Making integrated care happen at scale and pace: Lessons from experience – King’s Fund – 21 March 2013

Posted on March 22, 2013. Filed under: Aged Care / Geriatrics, Chronic Disease Mgmt | Tags: , , |

Making integrated care happen at scale and pace: Lessons from experience – King’s Fund – 21 March 2013

“The current fragmented services in health and social care fail to meet the needs of the population. A shift to an approach that develops integrated models of care for patients, especially older people and those with long-term conditions, can improve the patient experience and the outcomes and efficiency of care.

Making integrated care happen at scale and pace: Lessons from experience is intended to support the process of converting policy intentions into meaningful and widespread change on the ground. The authors summarise 16 steps that need to be taken to make integrated care a reality and draw on work by The King’s Fund and others to provide examples of good practice.

There are no universal solutions or approaches to integrated care that will work everywhere and there is also no ‘best way’ of integrating care, and the authors emphasise the importance of discovery rather than design and of sharing examples of good practice when developing policy and practice.

Finally, the paper acknowledges that changes are needed to national policy and to the regulatory and financial frameworks for local leaders to fully realise a vision of integration.”

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Order from Chaos: Accelerating Care Integration – National Patient Safety Foundation [US] – October 2012

Posted on October 31, 2012. Filed under: Patient Safety | Tags: , , |

Order from Chaos: Accelerating Care Integration – National Patient Safety Foundation [US] – October 2012

Report of the Lucian Leape Institute Roundtable On Care Integration

“Health care today presents a difficult challenge: as our ability to recognize and treat disease continues to grow, so too does the complexity of delivering those solutions to each patient and to populations. Too often, care integration–the planned, thoughtful design of the care process for the benefit and protection of the patient—is lacking. This report addresses the issue of care integration with the aim of outlining the major barriers to effective integration and providing a framework for further consideration and action among stakeholders.”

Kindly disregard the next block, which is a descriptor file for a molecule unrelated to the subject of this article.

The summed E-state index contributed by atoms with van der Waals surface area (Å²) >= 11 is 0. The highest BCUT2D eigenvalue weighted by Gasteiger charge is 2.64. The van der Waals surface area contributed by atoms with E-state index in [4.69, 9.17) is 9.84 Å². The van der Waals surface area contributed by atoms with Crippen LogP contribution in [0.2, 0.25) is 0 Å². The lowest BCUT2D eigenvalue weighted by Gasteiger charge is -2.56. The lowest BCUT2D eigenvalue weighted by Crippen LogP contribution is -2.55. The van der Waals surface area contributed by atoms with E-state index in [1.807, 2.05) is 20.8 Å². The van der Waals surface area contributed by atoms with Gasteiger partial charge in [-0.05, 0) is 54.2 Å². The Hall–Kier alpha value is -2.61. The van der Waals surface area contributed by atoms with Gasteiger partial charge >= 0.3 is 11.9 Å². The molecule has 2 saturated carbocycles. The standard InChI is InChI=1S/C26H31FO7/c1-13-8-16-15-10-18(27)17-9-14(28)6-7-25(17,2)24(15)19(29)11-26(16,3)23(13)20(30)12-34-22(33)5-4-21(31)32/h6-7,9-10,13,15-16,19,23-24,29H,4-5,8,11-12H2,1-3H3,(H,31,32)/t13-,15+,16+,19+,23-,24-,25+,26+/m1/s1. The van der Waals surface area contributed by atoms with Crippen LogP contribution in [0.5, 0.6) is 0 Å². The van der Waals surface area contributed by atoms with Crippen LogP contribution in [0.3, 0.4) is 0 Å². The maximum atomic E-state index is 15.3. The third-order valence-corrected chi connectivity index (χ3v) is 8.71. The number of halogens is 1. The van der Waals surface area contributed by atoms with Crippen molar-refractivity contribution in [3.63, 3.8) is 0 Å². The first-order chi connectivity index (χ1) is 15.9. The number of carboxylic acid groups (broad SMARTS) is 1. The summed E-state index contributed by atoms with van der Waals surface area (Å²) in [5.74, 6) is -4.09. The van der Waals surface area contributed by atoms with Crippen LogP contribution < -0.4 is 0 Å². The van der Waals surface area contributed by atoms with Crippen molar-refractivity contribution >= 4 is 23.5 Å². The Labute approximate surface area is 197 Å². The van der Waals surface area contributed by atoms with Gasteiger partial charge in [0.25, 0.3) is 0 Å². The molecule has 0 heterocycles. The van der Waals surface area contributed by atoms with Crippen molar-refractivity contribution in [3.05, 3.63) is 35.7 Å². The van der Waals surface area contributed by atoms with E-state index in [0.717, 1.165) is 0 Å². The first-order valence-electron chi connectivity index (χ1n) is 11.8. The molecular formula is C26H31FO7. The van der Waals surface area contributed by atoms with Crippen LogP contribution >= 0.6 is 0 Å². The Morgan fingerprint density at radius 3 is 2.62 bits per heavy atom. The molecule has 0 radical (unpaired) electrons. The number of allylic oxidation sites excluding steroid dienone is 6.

Report

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Understanding and improving transitions of older people: a user and carer centred approach – NHS National Institute for Health Research – September 2012

Posted on October 5, 2012. Filed under: Aged Care / Geriatrics | Tags: , |

Understanding and improving transitions of older people: a user and carer centred approach – NHS National Institute for Health Research –  September 2012

Ellins J, Glasby J, Tanner D, McIver S, Davidson D, Littlechild R, Snelling I, Miller R, Hall K, Spence K and the Care Transitions Project co-researchers. Understanding and improving transitions of older people: a user and carer centred approach. Final report. NIHR Service Delivery and Organisation programme; 2012.

Extract from the executive summary

“Older people – especially those with complex and ongoing needs – often move across service boundaries. Poorly planned and coordinated transitions can be detrimental to older people’s health and well-being, and are a source of major disagreement between service commissioners and providers. Despite positive changes following the 2001 National Service Framework for Older People, transition between services is still one of the most problematic areas of policy and practice.”

… continues

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The Accountable Lead Provider. Developing a powerful disruptive innovator to create integrated and accountable programmes of care – RightCare Casebook [NHS] – July 2012

Posted on October 2, 2012. Filed under: Chronic Disease Mgmt, Health Mgmt Policy Planning | Tags: , |

The Accountable Lead Provider. Developing a powerful disruptive innovator to create integrated and accountable programmes of care – RightCare Casebook [NHS] – July 2012

Professor Paul Corrigan and Dr Steven Laitner

Extract from the executive summary: